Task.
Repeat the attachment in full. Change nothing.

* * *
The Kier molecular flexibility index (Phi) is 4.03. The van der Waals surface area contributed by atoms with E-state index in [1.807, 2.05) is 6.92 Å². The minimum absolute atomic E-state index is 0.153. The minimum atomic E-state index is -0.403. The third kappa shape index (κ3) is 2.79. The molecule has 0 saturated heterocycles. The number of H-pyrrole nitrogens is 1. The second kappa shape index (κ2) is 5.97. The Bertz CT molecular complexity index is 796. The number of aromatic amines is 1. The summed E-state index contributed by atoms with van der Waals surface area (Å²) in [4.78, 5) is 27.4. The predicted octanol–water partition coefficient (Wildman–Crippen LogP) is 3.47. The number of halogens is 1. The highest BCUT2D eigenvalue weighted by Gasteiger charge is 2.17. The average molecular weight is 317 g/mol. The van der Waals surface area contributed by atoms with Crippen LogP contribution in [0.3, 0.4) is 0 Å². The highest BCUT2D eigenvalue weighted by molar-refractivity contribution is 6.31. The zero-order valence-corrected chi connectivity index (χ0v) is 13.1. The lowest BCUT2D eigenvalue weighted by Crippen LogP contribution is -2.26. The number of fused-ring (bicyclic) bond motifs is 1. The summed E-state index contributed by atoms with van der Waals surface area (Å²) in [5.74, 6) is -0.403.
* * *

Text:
The Kier molecular flexibility index (Phi) is 4.03. The van der Waals surface area contributed by atoms with E-state index in [1.807, 2.05) is 6.92 Å². The minimum absolute atomic E-state index is 0.153. The minimum atomic E-state index is -0.403. The third kappa shape index (κ3) is 2.79. The molecule has 0 saturated heterocycles. The number of H-pyrrole nitrogens is 1. The second kappa shape index (κ2) is 5.97. The Bertz CT molecular complexity index is 796. The number of aromatic amines is 1. The summed E-state index contributed by atoms with van der Waals surface area (Å²) in [4.78, 5) is 27.4. The predicted octanol–water partition coefficient (Wildman–Crippen LogP) is 3.47. The number of halogens is 1. The highest BCUT2D eigenvalue weighted by Gasteiger charge is 2.17. The average molecular weight is 317 g/mol. The van der Waals surface area contributed by atoms with Crippen LogP contribution in [0.3, 0.4) is 0 Å². The highest BCUT2D eigenvalue weighted by molar-refractivity contribution is 6.31. The zero-order valence-corrected chi connectivity index (χ0v) is 13.1. The lowest BCUT2D eigenvalue weighted by Crippen LogP contribution is -2.26. The number of fused-ring (bicyclic) bond motifs is 1. The summed E-state index contributed by atoms with van der Waals surface area (Å²) in [5.74, 6) is -0.403.